Glyphosate Is In Us All: How RoundUp Contaminated Our Bodies and Our Environment
Monsanto is the object of much derision, and for good reasons. Millions of people have mobilized in protest of genetically modified organisms (GMOs) in our food supply. It is a testament to the power of money in politics that only a handful of states have managed to pass legislation requiring GMOs to be labeled as such. But GMOs are only one side of Monsanto’s ugly coin.
In the early 1970s Monsanto brought the herbicide Round Up to the market, decades prior to plants genetically programmed to resist its lethal effects. Since then, it has become the most widely used agricultural chemical in the world, with about 200 million pounds of it applied to lawns and fields in 2007. Since that time it’s use has grown dramatically, but specific numbers are not available.
The amount of all agricultural chemical residue on our foods is monitored, with safe levels established and enforced by the FDA. All chemicals except one, that is. No one knows how much Round Up is in our food supply. In a textbook case of government/industry collusion, Monsanto convinced the FDA that Round Up had no negative health effects on humans except possibly by drinking it in large quantities. This magical chemical, they claimed, targeted an enzyme system only present in plants, not animals.
The active ingredient in Round Up is a chemical called glyphosate. The studies Monsanto conducted to determine the safety of Round Up were flawed for two main reasons: 1) they lasted for a very short time, typically 3 months; 2) they used glyphosate alone, rather than the full mix of chemicals found in Round Up.
Longer term studies have shown that glyphosate consumption leads to increased breast cancer and severe stomach inflammation, while cows eating food sprayed with the chemical show multiple mineral depletions [read the abstract on page 2 if nothing else]. This is to be expect - in cows and in humans - due to glyphosate’s ability to bind up many minerals and render them unavailable for absorption and utilization by the body.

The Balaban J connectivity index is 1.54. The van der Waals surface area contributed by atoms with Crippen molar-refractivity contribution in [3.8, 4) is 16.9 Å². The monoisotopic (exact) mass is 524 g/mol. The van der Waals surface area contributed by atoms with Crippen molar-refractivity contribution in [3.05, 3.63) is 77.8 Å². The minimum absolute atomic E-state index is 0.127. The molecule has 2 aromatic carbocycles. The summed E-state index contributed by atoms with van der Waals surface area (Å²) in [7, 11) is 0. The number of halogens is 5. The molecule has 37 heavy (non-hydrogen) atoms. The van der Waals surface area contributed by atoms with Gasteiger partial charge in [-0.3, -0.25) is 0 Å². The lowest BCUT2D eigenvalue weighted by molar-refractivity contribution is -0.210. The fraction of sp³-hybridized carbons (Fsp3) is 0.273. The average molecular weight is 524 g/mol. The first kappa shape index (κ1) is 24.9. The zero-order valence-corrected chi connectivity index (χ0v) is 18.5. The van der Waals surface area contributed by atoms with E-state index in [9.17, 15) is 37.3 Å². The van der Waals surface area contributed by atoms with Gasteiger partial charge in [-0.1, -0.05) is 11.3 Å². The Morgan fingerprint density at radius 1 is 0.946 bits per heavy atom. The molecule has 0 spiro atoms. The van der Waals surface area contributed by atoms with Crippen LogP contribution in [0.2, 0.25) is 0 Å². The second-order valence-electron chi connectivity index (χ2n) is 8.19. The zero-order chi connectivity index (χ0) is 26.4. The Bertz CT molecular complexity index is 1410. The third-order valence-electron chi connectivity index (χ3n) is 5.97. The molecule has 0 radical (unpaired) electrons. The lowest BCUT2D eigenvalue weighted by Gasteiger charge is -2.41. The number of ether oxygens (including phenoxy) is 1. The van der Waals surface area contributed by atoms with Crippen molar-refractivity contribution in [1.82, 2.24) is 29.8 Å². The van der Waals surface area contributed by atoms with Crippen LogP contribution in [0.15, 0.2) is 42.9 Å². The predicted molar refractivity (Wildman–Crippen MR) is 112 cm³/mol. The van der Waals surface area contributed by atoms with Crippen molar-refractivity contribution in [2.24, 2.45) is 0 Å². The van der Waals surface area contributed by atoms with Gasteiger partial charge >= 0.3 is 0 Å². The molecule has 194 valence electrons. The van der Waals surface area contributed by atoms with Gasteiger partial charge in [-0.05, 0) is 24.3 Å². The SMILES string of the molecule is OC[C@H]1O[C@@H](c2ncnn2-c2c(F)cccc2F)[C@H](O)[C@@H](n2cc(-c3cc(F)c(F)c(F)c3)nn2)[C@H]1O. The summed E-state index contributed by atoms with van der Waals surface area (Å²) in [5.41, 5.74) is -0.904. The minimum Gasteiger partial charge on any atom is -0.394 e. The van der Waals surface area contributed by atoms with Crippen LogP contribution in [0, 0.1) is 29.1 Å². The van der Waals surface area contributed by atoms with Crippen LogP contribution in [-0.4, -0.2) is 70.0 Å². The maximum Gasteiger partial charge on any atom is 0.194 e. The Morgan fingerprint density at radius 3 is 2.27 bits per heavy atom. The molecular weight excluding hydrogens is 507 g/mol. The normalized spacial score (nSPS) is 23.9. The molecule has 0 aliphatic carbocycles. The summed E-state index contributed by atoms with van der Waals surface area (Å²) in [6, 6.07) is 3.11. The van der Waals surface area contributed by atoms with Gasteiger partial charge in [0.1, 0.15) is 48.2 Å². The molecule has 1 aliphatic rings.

The second sleight of hand is that studies were done on glyphosate alone, and not the full chemical soup that is Round Up. The herbicide actually contains many chemicals, and studies now make it clear that their combination is much worse that glyphosate alone. A recent review of this problem was published recently. While the details of the review are a bit tedious, the summary provided by the authors states the problem quite clearly:
“Altogether, these results challenge the establishment of guidance values such as the acceptable daily intake of glyphosate, when these are mostly based on a long term in vivo test of glyphosate alone. Since pesticides are always used with adjuvants that could change their toxicity, the necessity to assess their whole formulations as mixtures becomes obvious.”
The punch line is this: toxicity guidelines are based upon studies of glyphosate alone. However, glyphosate in combination with other chemicals - as in Round Up - creates toxicities for a much wider range of organisms, including humans.
Glyphosate is very likely to work in combination with other common environmental pollutants to cause a wide range of health problems. The most concerning of these is aluminum. This metal has no necessary role to play in the human body, and in fact has already been associated with a wide range of health problems, including Alzheimer’s disease.
To make the aluminum problem even worse, glyphosate will bind aluminum in the digestive tract and the blood, carrying it around the body and into the brain. Where might the aluminum come from? Anti-perspirants, food colorings, some baking powder, and the largest single exposure is through vaccinations.
But glyphosate does even worse things than carry aluminum around your body. It binds up iron, which can lead to chronic anemia, as well as binding up cobalt (needed for vitamin B12), molybdenum (needed to process alcohol, sulfur and to digest fats), copper (needed for blood vessel health) and other elements. The health implications of this are quite profound, and point to many links with chronic diseases that are prevalent in society today.
There is a growing movement to raise awareness about the dangers of Round Up and its presence in our food supply. Those concerned about Round Up toxicity can now have their levels tested. Contact Immersion Health at 503-719-4806 or email firstname.lastname@example.org to learn more.